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E-M:/ Date: Mon, 6 Aug 2001 14:17:18 -0500

Enviro-Mich message from Liz Vos <lvos@lakemichigan.org>

From: nirsnet@nirs.org
Subject:  ACTION CAMP!
Date: Mon, 30 Jul 2001 16:13:33 -0400

Organization: NIRS


FOR IMMEDIATE RELEASE           Contact: Dave Kraft, (847) 869-7650
July 31, 2001                              Michael Mariotte (202) 328-0002
                                   Keith Gunter (810) 783-5251
                                   Chris Williams (317) 205-3535



Hundreds of anti-nuclear activists from around the world will converge
on the Chicago area August 18-24, 2001 for a major international
conference on sustainable energy development.

The International Conference for a Sustainable Energy World: Confronting
Nuclear Power with People Power will kick off with two days of issues
workshops at DePaul University August 18-19. The event then moves to a
campsite in Yorkville, Illinois, where participants will work to develop
new strategies to combat the Bush-Cheney energy plan and the impending
threat of a worldwide nuclear power resurgence.

On Thursday, August 23, a rally and nonviolent action will take place at
the Exelon Corporation's Dresden nuclear power complex, near Morris,

"This will be the largest gathering of safe energy/environmental
activists in the Midwest in at least 20 years," said Dave Kraft,
executive director of the Evanston, Illinois-based Nuclear Energy
Information Service. "This third annual get-together of the Nuclear-Free
Great Lakes Campaign (NFGLC) holds the promise of being a catalyst for
real change."

"Unlike previous action camps in the U.S., this one will have a major
international component," pointed out Michael Mariotte, executive
director of the Washington DC-based Nuclear Information and Resource
Service (NIRS). "We are bringing in dozens of the best and brightest
activists from across the world. Confirmed registrants come from Russia,
Germany, Holland, Bulgaria, Slovakia, Ukraine, Korea, Argentina, Spain
and elsewhere. With the increasing globalization and consolidation of
the world's nuclear power industry, it's time we met to compare notes,
make plans, and fight back."

"Nuclear power is an obsolete technology," explained Keith Gunter, a
conference organizer from the Detroit, Michigan area. "At this
conference, we'll be exchanging information on the latest in modern
sustainable energy technologies, and, most importantly, how to make them
part of our lives. We don't need less energy, we need better energy."

Laura Campbell of Citizens Action Coalition of Indiana added, "Not only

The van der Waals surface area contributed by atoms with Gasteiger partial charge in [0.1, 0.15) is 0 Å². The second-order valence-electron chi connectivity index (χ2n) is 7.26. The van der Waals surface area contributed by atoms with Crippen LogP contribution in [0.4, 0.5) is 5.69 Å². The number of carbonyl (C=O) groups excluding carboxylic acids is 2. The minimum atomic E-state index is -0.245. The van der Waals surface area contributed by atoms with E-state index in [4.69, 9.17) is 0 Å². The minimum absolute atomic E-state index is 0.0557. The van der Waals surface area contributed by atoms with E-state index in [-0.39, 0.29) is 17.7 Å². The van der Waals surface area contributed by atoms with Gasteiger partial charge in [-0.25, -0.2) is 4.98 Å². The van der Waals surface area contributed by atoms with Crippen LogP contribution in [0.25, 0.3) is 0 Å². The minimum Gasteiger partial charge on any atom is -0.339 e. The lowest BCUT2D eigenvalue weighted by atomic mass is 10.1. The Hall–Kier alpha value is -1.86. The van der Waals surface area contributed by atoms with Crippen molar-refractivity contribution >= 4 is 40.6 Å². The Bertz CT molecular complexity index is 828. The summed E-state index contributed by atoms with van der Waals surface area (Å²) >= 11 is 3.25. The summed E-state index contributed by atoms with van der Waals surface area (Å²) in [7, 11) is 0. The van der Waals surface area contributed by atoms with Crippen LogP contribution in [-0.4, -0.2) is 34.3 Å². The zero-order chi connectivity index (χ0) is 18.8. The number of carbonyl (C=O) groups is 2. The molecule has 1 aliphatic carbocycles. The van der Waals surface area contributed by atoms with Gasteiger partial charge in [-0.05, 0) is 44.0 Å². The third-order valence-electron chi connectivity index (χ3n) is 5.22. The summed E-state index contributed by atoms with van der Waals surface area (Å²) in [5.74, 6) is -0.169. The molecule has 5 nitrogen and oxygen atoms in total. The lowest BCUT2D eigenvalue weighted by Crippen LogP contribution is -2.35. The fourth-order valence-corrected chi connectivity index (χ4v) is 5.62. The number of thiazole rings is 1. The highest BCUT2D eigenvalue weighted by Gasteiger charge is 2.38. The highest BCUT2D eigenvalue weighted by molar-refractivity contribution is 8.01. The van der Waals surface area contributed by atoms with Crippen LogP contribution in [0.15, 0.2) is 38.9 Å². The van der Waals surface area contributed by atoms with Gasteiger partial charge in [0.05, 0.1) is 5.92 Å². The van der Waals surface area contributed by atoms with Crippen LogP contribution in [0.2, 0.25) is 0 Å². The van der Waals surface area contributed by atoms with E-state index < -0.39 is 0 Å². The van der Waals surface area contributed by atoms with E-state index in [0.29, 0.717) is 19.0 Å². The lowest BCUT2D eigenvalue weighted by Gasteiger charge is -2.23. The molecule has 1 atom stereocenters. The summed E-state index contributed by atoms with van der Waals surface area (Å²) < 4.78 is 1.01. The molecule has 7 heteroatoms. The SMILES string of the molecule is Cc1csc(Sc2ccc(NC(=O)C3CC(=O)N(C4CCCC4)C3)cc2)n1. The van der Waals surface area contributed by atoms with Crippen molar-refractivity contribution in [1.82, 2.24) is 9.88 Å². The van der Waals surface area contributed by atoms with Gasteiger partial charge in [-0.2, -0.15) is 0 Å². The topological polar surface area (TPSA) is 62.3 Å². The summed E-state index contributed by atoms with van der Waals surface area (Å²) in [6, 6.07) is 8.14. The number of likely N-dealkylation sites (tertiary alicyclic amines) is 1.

will we be strategizing on how to implement a sustainable energy future,
but we also will be holding non-violence and direct action sessions. We
don't intend to sit idly by when tens of thousands of unnecessary and
dangerous radioactive waste shipments threaten the Great Lakes region,
and when the nuclear power industry talks of building some 50 new atomic
reactors. We intend to stop them."

Workshops will be held on issues such as new reactor construction; the
Price-Anderson Act, which limits nuclear industry liability in the event
of an accident; radioactive waste transport, both in the U.S. and
abroad; the use of plutonium-based (or MOX) fuel in the U.S. and Russia;
the work of the International Energy Brigades, which implement energy
efficiency improvements in low-income regions of central and Eastern
Europe, and much more.

The action on August 23 will target Exelon's Dresden reactors, which
were on the Nuclear Regulatory Commission's "problem plants" list for
several years. "Exelon is the perfect example of all that is wrong with
the nuclear power industry," said Michael Mariotte of NIRS. "It is now
the largest nuclear power utility in the United States, and through its
subsidiary arrangements with British Energy, its tentacles reach into
the United Kingdom and Canada. Moreover, it is the only utility that
says it wants to build new atomic reactors in the United States.
Exelon's future is more radioactive waste and waste transport across our
highways and railways, more radiation pollution, and more risk of
nuclear accidents. We see a different future, of clean, sustainable
energy, and unless it changes radically, Exelon has to go."

A full list of international participants is available from NIRS
(202-328-0002, nirsnet@nirs.org). They include Lydia Popova, the head of
nuclear activities for Russia's largest environmental organization,
Socio-Ecological Union; Vladimir Sliviak, a leader in Russia's fight to
stop imports of radioactive waste; Tanya Murza and Natasha Akulenko of
Ukraine and Ginette Garcia of Bulgaria, who are part of the
International Energy Brigades; Christoph Rall of Germany's Robin Wood,
which held up a German radioactive waste shipment in March for more than
18 hours by cementing themselves to train tracks, as well as other
veterans of German anti-waste demonstrations; and many others.
Interviews can be arranged with international participants upon request.

"This conference and camp are going to change things," said David Kraft
of NEIS. "We expect everyone attending to be inspired and empowered;
this is a major step toward a nuclear-free Great Lakes. The public is
invited to attend all parts of this event and we think everyone who does
come will not only learn, but will become active."

For more and regularly updated information on the week's events and
directions, visit

ENVIRO-MICH:  Internet List and Forum for Michigan Environmental
and Conservation Issues and Michigan-based Citizen Action.   Archives at

Postings to:  enviro-mich@great-lakes.net      For info, send email to
majordomo@great-lakes.net  with a one-line message body of  "info enviro-mich"